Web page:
Alito was referring to the current “onslaught” against the freedom of American Christians to practice bigotry and discrimination (italics mine; actually, so are the words), such as refusing to do business with gay people or provide comprehensive health care to women. As you may recall, giving employees access to contraception offended the Christian owners of Hobby Lobby, one of the nation’s largest purveyors of arts and craft items—mainly high-end pipe cleaners and crepe paper that the Dollar Store doesn’t carry. (I’ve never shopped at Hobby Lobby, although I’m a frequent patron of the Dollar Store, mainly for food items past their freshness date. But with Twinkies it doesn’t matter.)

Image via RNS/Reuters/Carlo Allegri

The centerpiece of President Trump’s religious freedom agenda, and the carrot he often dangled in front of Christian leaders as he sought their support during the campaign, was a pledge to overturn a 1954 law that says houses of worship can lose their tax-exempt status if they engage in partisan campaigning.

But a new survey of evangelical leaders — mainly pastors whose flocks were crucial to Trump’s victory in November — shows that close to 90 percent of those asked opposed the idea of clergy endorsing politicians from the pulpit.

Image via RNS/Reuters/Kevin Lamarque

Religious leaders, including some who spoke at President Trump’s inauguration, are calling on Congress to protect foreign aid that helps the needy across the globe.

Trump’s 2018 budget proposal calls for $25.6 billion in funding for the State Department and the U.S. Agency for International Development. That’s a decrease of $10.1 billion, or 28 percent, from the 2017 budget.

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A day after his first speech to Congress, President Trump was still basking in unexpected praise from the public and some pundits, who saw in his delivery a man who finally came across as measured in tone and downright “presidential,” as some put it, even if his few policy prescriptions reiterated the hard line, nationalist agenda that propelled him to office.

But there is one key constituency that might not be as enamored with the address: social conservatives, whose support was arguably most critical to Trump’s election.

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The former U.S. religious freedom ambassador told a congressional subcommittee that leaked language of a proposed presidential executive order on religious liberty could cause “constitutional problems.”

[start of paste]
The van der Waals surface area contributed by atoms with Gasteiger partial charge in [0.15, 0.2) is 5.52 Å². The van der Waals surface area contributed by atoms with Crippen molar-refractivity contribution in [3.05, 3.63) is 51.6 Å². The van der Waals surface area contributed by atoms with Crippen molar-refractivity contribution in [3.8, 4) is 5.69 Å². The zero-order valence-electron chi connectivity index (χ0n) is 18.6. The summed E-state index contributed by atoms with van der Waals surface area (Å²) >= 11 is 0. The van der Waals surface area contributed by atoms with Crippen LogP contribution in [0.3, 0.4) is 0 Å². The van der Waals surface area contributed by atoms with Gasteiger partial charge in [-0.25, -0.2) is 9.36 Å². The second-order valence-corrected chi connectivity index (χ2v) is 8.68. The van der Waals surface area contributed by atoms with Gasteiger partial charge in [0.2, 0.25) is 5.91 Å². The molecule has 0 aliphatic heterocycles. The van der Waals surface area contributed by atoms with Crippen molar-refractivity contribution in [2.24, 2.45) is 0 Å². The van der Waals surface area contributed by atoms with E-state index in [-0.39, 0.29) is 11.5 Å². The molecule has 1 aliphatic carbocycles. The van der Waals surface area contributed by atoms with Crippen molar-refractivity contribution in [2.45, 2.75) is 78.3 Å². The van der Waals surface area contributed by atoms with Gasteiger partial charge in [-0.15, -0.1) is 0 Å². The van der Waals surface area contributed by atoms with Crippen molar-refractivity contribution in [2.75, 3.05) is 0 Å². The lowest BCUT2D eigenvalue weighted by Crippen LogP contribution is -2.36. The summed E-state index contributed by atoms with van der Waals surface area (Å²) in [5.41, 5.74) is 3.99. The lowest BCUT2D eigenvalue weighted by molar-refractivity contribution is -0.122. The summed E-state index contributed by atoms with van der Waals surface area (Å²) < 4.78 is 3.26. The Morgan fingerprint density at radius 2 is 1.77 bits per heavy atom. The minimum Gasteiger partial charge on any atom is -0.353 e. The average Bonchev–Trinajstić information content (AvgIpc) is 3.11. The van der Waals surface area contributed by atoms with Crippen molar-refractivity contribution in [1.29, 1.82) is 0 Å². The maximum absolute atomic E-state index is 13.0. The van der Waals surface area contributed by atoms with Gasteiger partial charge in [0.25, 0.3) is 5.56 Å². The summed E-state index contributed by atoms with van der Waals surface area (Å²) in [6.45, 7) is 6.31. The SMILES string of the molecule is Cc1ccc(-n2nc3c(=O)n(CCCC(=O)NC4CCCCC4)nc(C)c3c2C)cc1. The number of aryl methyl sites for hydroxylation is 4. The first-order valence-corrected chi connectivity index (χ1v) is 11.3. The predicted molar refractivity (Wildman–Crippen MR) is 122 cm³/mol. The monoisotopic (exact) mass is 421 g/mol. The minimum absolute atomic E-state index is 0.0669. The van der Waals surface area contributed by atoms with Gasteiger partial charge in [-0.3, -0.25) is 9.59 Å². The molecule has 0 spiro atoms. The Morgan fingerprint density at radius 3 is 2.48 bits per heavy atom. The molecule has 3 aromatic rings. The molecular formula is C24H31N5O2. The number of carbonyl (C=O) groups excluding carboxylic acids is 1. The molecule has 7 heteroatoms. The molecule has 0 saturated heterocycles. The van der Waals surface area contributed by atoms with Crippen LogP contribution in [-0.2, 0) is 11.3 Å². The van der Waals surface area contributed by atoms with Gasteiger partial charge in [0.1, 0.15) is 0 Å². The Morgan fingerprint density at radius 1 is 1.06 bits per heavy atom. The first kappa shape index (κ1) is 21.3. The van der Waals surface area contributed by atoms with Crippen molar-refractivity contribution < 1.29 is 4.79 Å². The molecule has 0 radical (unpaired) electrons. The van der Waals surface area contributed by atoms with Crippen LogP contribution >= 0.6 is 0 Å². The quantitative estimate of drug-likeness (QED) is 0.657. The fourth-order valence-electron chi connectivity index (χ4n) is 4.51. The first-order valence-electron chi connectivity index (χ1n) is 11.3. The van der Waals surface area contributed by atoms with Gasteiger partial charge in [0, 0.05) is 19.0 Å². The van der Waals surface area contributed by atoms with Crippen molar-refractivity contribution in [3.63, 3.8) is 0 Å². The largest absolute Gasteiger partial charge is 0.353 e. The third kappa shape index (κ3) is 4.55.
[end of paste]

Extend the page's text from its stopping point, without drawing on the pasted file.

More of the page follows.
“I think it raises very serious equal protection issues,” said Rabbi David Saperstein, who recently ended his tenure at the U.S. State Department.

Image via RNS/U.S. State Department

Conservative Christians in particular cheered [Trump's] nomination of Neil Gorsuch to the Supreme Court, and his promised “fix” for the Johnson Amendment, which restricts pastors' ability to politick in the pulpit.

But, for the second time since his inauguration, Trump has decided to retain an Obama-era initiative to protect sexual minorities.

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Neil Gorsuch, President Trump’s Supreme Court nominee, is known for his commitment to religious freedom and preventing government from discriminating against religious organizations and individuals.

If confirmed, the new justice could help sway a case that could be a landmark in American education, paving the way for public funds to go to private schools.

Outside the National Prayer Breakfast. Image via Sharon Stanley-Rea.

“Religious freedom has never been unfettered. It has always been the case that you are free to exercise your religion — as long as it’s not hurting anyone else,” Bishop Gene Robinson said. 

Image via Creative Commons/Dragan Tatic

As the only female Yazidi in the Iraqi Parliament, Dakhil fought tirelessly for international assistance to stop the violence, including sexual slavery, targeting her beleaguered people.

Now she has been awarded the Lantos Human Rights Prize in Washington, D.C. But she is unlikely to make the ceremony on Feb. 8, since President Donald Trump banned all travelers from Iraq.

Image via RNS/Reuters/Enrique De La Osa

Pwint Phyu Latt is a Muslim peace activist in Burma who sought to promote interfaith relations with Buddhists, the nation’s religious majority. She was sentenced this year to two years in prison and two more years of hard labor.

Gulmira Imin is a Uighur Muslim in China who led the 2009 Uighur protests against its communist government. She has been in prison ever since.

Image via RNS/Reuters/Mike Segar

As it is, white evangelicals made up a little more than a quarter of those who turned out to cast their ballots. And by winning 81 percent of their vote, Trump was assured the presidency.

Now, evangelicals are expecting much in return from a president-elect who did not mention God in his victory speech, who was “strongly” in favor of abortion rights until he was against them, who has said he does not believe in repentance, who has made lewd comments admitting to sexual assault.

Image via REUTERS/Maxim Zmeyev/RNS

Several American-based religious denominations remain defiant in the face of new laws that would ban them from proselytizing in Russia.

The so-called “Yarovaya laws” make it illegal to preach, proselytize, or hand out religious materials outside of specially designated places. The laws also give the Russian government wide scope to monitor and record electronic messages and phone calls.